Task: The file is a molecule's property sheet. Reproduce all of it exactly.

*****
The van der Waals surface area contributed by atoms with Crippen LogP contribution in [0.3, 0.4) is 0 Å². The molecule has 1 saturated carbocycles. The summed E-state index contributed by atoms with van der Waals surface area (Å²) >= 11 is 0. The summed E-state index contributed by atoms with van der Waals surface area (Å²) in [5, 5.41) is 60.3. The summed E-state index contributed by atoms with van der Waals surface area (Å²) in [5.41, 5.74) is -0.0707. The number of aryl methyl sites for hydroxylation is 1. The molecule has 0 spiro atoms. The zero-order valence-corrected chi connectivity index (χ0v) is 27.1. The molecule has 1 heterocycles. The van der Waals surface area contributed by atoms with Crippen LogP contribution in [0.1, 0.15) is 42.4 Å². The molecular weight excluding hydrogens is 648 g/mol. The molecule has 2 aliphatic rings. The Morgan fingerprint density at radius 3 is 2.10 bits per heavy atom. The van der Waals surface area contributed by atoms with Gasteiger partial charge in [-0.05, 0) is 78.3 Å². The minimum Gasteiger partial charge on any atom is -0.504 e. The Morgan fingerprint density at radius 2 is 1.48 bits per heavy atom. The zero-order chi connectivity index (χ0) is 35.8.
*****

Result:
The van der Waals surface area contributed by atoms with Crippen LogP contribution in [0.3, 0.4) is 0 Å². The molecule has 1 saturated carbocycles. The summed E-state index contributed by atoms with van der Waals surface area (Å²) >= 11 is 0. The summed E-state index contributed by atoms with van der Waals surface area (Å²) in [5, 5.41) is 60.3. The summed E-state index contributed by atoms with van der Waals surface area (Å²) in [5.41, 5.74) is -0.0707. The number of aryl methyl sites for hydroxylation is 1. The molecule has 0 spiro atoms. The zero-order valence-corrected chi connectivity index (χ0v) is 27.1. The molecule has 1 heterocycles. The van der Waals surface area contributed by atoms with Crippen LogP contribution in [0.1, 0.15) is 42.4 Å². The molecular weight excluding hydrogens is 648 g/mol. The molecule has 2 aliphatic rings. The Morgan fingerprint density at radius 3 is 2.10 bits per heavy atom. The van der Waals surface area contributed by atoms with Gasteiger partial charge in [-0.05, 0) is 78.3 Å². The minimum Gasteiger partial charge on any atom is -0.504 e. The Morgan fingerprint density at radius 2 is 1.48 bits per heavy atom. The zero-order chi connectivity index (χ0) is 35.8.